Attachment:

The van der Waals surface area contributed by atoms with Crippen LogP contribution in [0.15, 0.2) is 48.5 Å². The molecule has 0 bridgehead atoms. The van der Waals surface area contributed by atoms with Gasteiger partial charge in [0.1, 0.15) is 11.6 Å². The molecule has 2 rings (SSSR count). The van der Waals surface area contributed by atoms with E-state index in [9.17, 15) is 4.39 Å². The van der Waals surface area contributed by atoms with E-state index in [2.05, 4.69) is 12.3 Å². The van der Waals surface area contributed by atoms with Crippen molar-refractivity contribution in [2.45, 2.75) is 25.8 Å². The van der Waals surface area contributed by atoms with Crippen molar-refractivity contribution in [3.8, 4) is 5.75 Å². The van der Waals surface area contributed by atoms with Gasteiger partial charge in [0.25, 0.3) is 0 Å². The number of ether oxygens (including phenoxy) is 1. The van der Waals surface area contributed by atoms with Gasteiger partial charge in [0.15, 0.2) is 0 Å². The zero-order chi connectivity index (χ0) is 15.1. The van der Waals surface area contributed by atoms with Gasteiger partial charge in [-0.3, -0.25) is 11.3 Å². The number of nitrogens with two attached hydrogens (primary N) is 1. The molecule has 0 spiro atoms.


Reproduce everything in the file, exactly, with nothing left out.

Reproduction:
The van der Waals surface area contributed by atoms with Crippen LogP contribution in [0.15, 0.2) is 48.5 Å². The molecule has 0 bridgehead atoms. The van der Waals surface area contributed by atoms with Gasteiger partial charge in [0.1, 0.15) is 11.6 Å². The molecule has 2 rings (SSSR count). The van der Waals surface area contributed by atoms with E-state index in [9.17, 15) is 4.39 Å². The van der Waals surface area contributed by atoms with E-state index in [2.05, 4.69) is 12.3 Å². The van der Waals surface area contributed by atoms with Crippen molar-refractivity contribution in [2.45, 2.75) is 25.8 Å². The van der Waals surface area contributed by atoms with Crippen molar-refractivity contribution in [3.8, 4) is 5.75 Å². The van der Waals surface area contributed by atoms with Gasteiger partial charge in [0.25, 0.3) is 0 Å². The number of ether oxygens (including phenoxy) is 1. The van der Waals surface area contributed by atoms with Gasteiger partial charge in [0.15, 0.2) is 0 Å². The zero-order chi connectivity index (χ0) is 15.1. The van der Waals surface area contributed by atoms with Gasteiger partial charge in [-0.3, -0.25) is 11.3 Å². The number of nitrogens with two attached hydrogens (primary N) is 1. The molecule has 0 spiro atoms.